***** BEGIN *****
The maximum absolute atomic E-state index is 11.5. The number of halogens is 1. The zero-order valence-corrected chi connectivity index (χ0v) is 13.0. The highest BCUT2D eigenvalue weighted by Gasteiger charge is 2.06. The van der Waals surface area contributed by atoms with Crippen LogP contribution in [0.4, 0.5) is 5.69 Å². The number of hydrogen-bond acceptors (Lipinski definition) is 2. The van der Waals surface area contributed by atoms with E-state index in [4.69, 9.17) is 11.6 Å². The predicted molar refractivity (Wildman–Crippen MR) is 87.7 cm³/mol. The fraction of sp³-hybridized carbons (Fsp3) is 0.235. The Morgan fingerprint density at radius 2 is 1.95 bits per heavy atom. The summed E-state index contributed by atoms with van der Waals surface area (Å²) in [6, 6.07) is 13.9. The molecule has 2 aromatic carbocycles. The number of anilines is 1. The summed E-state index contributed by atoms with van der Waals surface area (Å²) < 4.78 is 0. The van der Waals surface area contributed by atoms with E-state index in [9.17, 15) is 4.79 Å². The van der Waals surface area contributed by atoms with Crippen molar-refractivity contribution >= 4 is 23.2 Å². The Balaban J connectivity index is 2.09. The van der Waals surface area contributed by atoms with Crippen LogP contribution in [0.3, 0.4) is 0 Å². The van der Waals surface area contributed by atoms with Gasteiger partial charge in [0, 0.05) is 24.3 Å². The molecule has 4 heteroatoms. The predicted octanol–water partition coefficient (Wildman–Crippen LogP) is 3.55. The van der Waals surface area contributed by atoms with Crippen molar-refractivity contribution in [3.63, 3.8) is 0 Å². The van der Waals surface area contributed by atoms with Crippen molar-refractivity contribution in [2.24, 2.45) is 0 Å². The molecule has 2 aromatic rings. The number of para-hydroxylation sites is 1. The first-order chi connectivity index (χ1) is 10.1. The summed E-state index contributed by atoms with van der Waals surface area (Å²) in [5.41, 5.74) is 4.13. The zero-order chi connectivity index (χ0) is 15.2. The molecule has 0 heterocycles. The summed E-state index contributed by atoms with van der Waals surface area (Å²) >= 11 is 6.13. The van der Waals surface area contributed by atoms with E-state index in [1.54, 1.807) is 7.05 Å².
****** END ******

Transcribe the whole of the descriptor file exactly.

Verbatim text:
The maximum absolute atomic E-state index is 11.5. The number of halogens is 1. The zero-order valence-corrected chi connectivity index (χ0v) is 13.0. The highest BCUT2D eigenvalue weighted by Gasteiger charge is 2.06. The van der Waals surface area contributed by atoms with Crippen LogP contribution in [0.4, 0.5) is 5.69 Å². The number of hydrogen-bond acceptors (Lipinski definition) is 2. The van der Waals surface area contributed by atoms with E-state index in [4.69, 9.17) is 11.6 Å². The predicted molar refractivity (Wildman–Crippen MR) is 87.7 cm³/mol. The fraction of sp³-hybridized carbons (Fsp3) is 0.235. The Morgan fingerprint density at radius 2 is 1.95 bits per heavy atom. The summed E-state index contributed by atoms with van der Waals surface area (Å²) in [6, 6.07) is 13.9. The molecule has 2 aromatic carbocycles. The number of anilines is 1. The summed E-state index contributed by atoms with van der Waals surface area (Å²) < 4.78 is 0. The van der Waals surface area contributed by atoms with E-state index in [9.17, 15) is 4.79 Å². The van der Waals surface area contributed by atoms with Crippen molar-refractivity contribution >= 4 is 23.2 Å². The Balaban J connectivity index is 2.09. The van der Waals surface area contributed by atoms with Crippen LogP contribution in [0.3, 0.4) is 0 Å². The van der Waals surface area contributed by atoms with Gasteiger partial charge in [0, 0.05) is 24.3 Å². The molecule has 4 heteroatoms. The predicted octanol–water partition coefficient (Wildman–Crippen LogP) is 3.55. The van der Waals surface area contributed by atoms with Crippen molar-refractivity contribution in [3.63, 3.8) is 0 Å². The van der Waals surface area contributed by atoms with Crippen molar-refractivity contribution in [2.24, 2.45) is 0 Å². The molecule has 2 aromatic rings. The number of para-hydroxylation sites is 1. The first-order chi connectivity index (χ1) is 10.1. The summed E-state index contributed by atoms with van der Waals surface area (Å²) in [5.41, 5.74) is 4.13. The zero-order chi connectivity index (χ0) is 15.2. The molecule has 0 heterocycles. The summed E-state index contributed by atoms with van der Waals surface area (Å²) >= 11 is 6.13. The van der Waals surface area contributed by atoms with E-state index in [1.54, 1.807) is 7.05 Å².